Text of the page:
This un-masculine submission to a masculine God can also be seen on a collective level of biblical men, particularly in the consistent imagery of the prophetic literature of the marriage between God and Israel (e.g. Isa 54:5-6; Jer 2:2; 3:1; 31:32; Ezek 16:8, 32; Hos 2:16, 19-20), in which God is the masculine counterpart of husband. In Ezekiel, the metaphor repulsively shows the husband’s abusive and sexual domination over his wife (Ezek 16:8, 26, 37-43). This control might show us something of God’s masculinity, even if the way it is presented in the ancient world appears troubling to us.

Chiefly, this metaphor exalts God’s masculinity because it feminises the other participant, Israel. The male prophets who use this imagery in the prophetic literature are essentially referring to themselves as a woman, the wife of God.[30] This creates a homoerotic dilemma.[31] More precisely, “one cannot be both a man and a lover of God,”[32] because to be in close association with God in the ancient world was to make oneself appear feminine or take the position of a woman. It is unclear whether this would have been understood solely on a collective level, or that individual Israelite men imagined themselves married to God. Nonetheless, by feminising the other participant, God is once again pictured as the most masculine participant in encounters with biblical men.

Further, God being a divine model against which religious men measure themselves,[33] the command for humanity to procreate (Gen 1:28; 9:1, 7; 22:17) conflicts with the portrayal of God as ideally masculine because God is seen as sexless or unsexed, due to his absent (or, at the least, concealed) phallus in the Hebrew Bible.[34] If a man aspires to God’s masculinity, Eilberg-Schwartz states, “to be really like God, a man should have no sexuality,” for he cannot procreate and yet be made in the image of a sexless God.[35] It is here that we see a perfect example of the way in which divine masculinity operates. It is lauded, craved, and aspired to by human men. But, put simply, it is an impossible goal. Men cannot be expected to be masculine in reproduction and yet be sexless. This might be resolved if we understand God’s act of creation in the Genesis accounts to be reproductive, or his growth of religious followers. Nevertheless, he remains biologically unsexed but still hypermasculine in the Hebrew Bible.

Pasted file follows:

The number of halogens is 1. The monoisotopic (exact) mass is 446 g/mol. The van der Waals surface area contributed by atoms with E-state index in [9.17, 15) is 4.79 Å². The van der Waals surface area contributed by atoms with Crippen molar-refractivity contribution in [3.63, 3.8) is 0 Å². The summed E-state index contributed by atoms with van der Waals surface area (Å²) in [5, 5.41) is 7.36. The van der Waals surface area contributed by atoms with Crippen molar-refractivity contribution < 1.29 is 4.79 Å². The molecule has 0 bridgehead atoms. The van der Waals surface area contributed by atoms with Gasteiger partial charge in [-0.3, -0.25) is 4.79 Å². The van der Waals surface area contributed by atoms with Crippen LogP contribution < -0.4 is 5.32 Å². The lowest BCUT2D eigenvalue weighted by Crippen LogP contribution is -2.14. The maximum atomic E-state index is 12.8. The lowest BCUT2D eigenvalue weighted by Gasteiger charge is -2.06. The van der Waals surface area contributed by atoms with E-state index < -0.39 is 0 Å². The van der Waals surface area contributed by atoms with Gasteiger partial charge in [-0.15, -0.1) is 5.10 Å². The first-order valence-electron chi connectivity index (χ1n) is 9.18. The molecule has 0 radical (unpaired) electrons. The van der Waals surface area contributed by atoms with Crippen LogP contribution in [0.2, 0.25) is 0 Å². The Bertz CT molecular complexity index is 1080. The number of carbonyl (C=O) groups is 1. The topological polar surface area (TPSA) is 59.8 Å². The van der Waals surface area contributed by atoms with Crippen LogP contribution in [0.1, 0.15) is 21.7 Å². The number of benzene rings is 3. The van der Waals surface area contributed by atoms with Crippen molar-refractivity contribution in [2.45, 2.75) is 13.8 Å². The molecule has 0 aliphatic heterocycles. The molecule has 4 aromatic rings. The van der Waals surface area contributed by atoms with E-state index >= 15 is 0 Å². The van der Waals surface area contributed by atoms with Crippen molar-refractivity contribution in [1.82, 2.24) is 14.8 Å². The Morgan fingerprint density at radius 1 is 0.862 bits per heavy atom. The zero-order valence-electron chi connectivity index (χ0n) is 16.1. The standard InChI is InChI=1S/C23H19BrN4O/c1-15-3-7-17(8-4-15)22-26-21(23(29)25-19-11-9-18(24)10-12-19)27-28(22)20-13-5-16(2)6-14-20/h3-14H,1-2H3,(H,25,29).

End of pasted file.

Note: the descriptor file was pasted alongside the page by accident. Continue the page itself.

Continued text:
The primary concern of this section has been to succinctly establish that the overarching biblical depiction of God’s masculinity is one of hegemony: never successfully challenged and still continually aspired to as normative by biblical men. This sets the framework in which the writers of the Gospels operated. In Stephen Moore’s words, “The biblical God is the supreme embodiment of hegemonic hypermasculinity, and as such the object of universal adoration.”[36] This has two functions, according to Eilberg-Schwartz: establishing masculine authority and threatening human masculinity.[37] If the divine masculine threatens human masculinity, then the important question that follows is where does the divinely human incarnation of Jesus fit into this dynamic of divine masculinity?

The Masculinity of Jesus Christ as Son of God

There has long been an understanding that the incarnation of God in Jesus Christ demonstrates an exemplary model of how to be a man. But the portrayal of the God of the Hebrew Bible demonstrates an ideal hegemonic masculinity which is not reproduced in full in the Gospel portrayals of Jesus. I will briefly explore the “multiple masculinities of Jesus,”[38] many alike and some conflicting, which will set up a discussion of the tension of divine masculinities that is present when we observe God and Jesus as agents of the same being.

Colleen Conway understands the Markan Jesus to be a militaristic and masculine leader. This is because of the titles he is given,[39] his success in confrontations with scribes and Pharisees (e.g. Mark 3:22-30),[40] and his triumph over the demonic man (Mark 5:1-20).[41] Warren Carter’s gender-critical analysis of this latter passage particularly exposes how Jesus’s masculinity is heightened in his victory over the piggish and feminine empire.[42] Not only this, but in a battle with spiritual beings, Jesus becomes identified as a divine figure, especially in association with the God of the Hebrew Bible who is in competition with other gods and idols. By doing this, Mark is associating Jesus with the hegemonic masculinity of the God of the Hebrew Bible as well as within the context of the empire in Greco-Roman society.